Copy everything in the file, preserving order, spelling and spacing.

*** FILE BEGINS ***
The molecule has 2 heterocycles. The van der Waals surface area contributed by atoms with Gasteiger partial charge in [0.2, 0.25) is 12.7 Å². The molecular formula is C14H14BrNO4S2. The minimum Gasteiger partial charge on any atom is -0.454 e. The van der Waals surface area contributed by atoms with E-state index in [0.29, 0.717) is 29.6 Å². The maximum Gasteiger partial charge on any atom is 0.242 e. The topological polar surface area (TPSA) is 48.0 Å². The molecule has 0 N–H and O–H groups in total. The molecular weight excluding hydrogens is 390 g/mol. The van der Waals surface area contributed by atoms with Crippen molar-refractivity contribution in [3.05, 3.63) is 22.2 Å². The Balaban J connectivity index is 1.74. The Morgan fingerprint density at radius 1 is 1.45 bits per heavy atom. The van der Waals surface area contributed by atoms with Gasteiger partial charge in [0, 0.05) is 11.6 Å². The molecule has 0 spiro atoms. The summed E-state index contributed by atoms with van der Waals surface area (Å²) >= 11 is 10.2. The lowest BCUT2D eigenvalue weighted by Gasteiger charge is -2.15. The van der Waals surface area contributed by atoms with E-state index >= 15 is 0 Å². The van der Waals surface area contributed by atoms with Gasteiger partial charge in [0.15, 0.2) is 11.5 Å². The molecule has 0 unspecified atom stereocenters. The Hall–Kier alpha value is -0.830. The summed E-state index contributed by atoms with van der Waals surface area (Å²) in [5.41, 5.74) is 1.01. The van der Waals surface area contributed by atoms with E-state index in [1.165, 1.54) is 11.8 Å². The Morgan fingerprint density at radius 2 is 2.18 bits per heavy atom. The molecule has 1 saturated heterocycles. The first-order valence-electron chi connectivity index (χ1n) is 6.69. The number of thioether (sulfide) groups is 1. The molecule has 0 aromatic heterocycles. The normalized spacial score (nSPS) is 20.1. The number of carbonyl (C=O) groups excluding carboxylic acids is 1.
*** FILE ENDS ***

The molecule has 2 heterocycles. The van der Waals surface area contributed by atoms with Gasteiger partial charge in [0.2, 0.25) is 12.7 Å². The molecular formula is C14H14BrNO4S2. The minimum Gasteiger partial charge on any atom is -0.454 e. The van der Waals surface area contributed by atoms with E-state index in [0.29, 0.717) is 29.6 Å². The maximum Gasteiger partial charge on any atom is 0.242 e. The topological polar surface area (TPSA) is 48.0 Å². The molecule has 0 N–H and O–H groups in total. The molecular weight excluding hydrogens is 390 g/mol. The van der Waals surface area contributed by atoms with Crippen molar-refractivity contribution in [3.05, 3.63) is 22.2 Å². The Balaban J connectivity index is 1.74. The Morgan fingerprint density at radius 1 is 1.45 bits per heavy atom. The van der Waals surface area contributed by atoms with Gasteiger partial charge in [0, 0.05) is 11.6 Å². The molecule has 0 spiro atoms. The summed E-state index contributed by atoms with van der Waals surface area (Å²) >= 11 is 10.2. The lowest BCUT2D eigenvalue weighted by Gasteiger charge is -2.15. The van der Waals surface area contributed by atoms with E-state index >= 15 is 0 Å². The van der Waals surface area contributed by atoms with Gasteiger partial charge in [0.15, 0.2) is 11.5 Å². The molecule has 0 unspecified atom stereocenters. The Hall–Kier alpha value is -0.830. The summed E-state index contributed by atoms with van der Waals surface area (Å²) in [5.41, 5.74) is 1.01. The van der Waals surface area contributed by atoms with E-state index in [1.165, 1.54) is 11.8 Å². The Morgan fingerprint density at radius 2 is 2.18 bits per heavy atom. The molecule has 1 saturated heterocycles. The first-order valence-electron chi connectivity index (χ1n) is 6.69. The number of thioether (sulfide) groups is 1. The molecule has 0 aromatic heterocycles. The normalized spacial score (nSPS) is 20.1. The number of carbonyl (C=O) groups excluding carboxylic acids is 1.